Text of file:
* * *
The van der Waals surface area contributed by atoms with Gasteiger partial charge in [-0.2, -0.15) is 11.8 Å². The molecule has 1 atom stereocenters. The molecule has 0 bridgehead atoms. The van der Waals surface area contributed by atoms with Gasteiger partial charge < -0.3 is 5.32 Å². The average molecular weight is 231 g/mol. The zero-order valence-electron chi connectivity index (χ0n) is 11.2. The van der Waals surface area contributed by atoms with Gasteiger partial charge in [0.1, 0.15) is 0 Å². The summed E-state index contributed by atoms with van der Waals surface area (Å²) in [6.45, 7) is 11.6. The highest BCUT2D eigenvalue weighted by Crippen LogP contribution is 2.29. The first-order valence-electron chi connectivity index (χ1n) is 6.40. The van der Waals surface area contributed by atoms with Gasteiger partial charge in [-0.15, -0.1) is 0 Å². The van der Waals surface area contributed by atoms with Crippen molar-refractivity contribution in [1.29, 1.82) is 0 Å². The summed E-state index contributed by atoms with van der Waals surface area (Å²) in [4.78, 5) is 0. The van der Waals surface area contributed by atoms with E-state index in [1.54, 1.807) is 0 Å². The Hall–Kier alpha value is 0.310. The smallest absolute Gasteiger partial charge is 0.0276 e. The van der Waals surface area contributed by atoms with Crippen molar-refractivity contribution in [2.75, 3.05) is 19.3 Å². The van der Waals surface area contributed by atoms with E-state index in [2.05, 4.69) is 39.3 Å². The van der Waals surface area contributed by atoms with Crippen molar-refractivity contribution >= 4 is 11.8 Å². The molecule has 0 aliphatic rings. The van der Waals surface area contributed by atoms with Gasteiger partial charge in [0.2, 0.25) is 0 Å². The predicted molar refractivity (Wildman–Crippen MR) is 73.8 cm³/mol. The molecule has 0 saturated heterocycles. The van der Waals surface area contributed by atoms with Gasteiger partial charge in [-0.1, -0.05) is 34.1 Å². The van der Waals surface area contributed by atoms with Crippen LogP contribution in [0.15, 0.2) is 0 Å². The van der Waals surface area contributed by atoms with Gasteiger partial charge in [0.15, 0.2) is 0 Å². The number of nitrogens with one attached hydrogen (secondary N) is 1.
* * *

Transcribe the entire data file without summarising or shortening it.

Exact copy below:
The van der Waals surface area contributed by atoms with Gasteiger partial charge in [-0.2, -0.15) is 11.8 Å². The molecule has 1 atom stereocenters. The molecule has 0 bridgehead atoms. The van der Waals surface area contributed by atoms with Gasteiger partial charge < -0.3 is 5.32 Å². The average molecular weight is 231 g/mol. The zero-order valence-electron chi connectivity index (χ0n) is 11.2. The van der Waals surface area contributed by atoms with Gasteiger partial charge in [0.1, 0.15) is 0 Å². The summed E-state index contributed by atoms with van der Waals surface area (Å²) in [6.45, 7) is 11.6. The highest BCUT2D eigenvalue weighted by Crippen LogP contribution is 2.29. The first-order valence-electron chi connectivity index (χ1n) is 6.40. The van der Waals surface area contributed by atoms with Gasteiger partial charge in [-0.15, -0.1) is 0 Å². The van der Waals surface area contributed by atoms with Crippen molar-refractivity contribution in [1.29, 1.82) is 0 Å². The summed E-state index contributed by atoms with van der Waals surface area (Å²) in [4.78, 5) is 0. The van der Waals surface area contributed by atoms with E-state index in [1.54, 1.807) is 0 Å². The Hall–Kier alpha value is 0.310. The smallest absolute Gasteiger partial charge is 0.0276 e. The van der Waals surface area contributed by atoms with Crippen molar-refractivity contribution in [2.75, 3.05) is 19.3 Å². The van der Waals surface area contributed by atoms with E-state index in [2.05, 4.69) is 39.3 Å². The van der Waals surface area contributed by atoms with Crippen molar-refractivity contribution >= 4 is 11.8 Å². The molecule has 0 aliphatic rings. The van der Waals surface area contributed by atoms with Gasteiger partial charge in [0.2, 0.25) is 0 Å². The predicted molar refractivity (Wildman–Crippen MR) is 73.8 cm³/mol. The molecule has 0 saturated heterocycles. The van der Waals surface area contributed by atoms with Gasteiger partial charge in [-0.1, -0.05) is 34.1 Å². The van der Waals surface area contributed by atoms with Crippen LogP contribution in [0.15, 0.2) is 0 Å². The van der Waals surface area contributed by atoms with Gasteiger partial charge in [0.15, 0.2) is 0 Å². The number of nitrogens with one attached hydrogen (secondary N) is 1.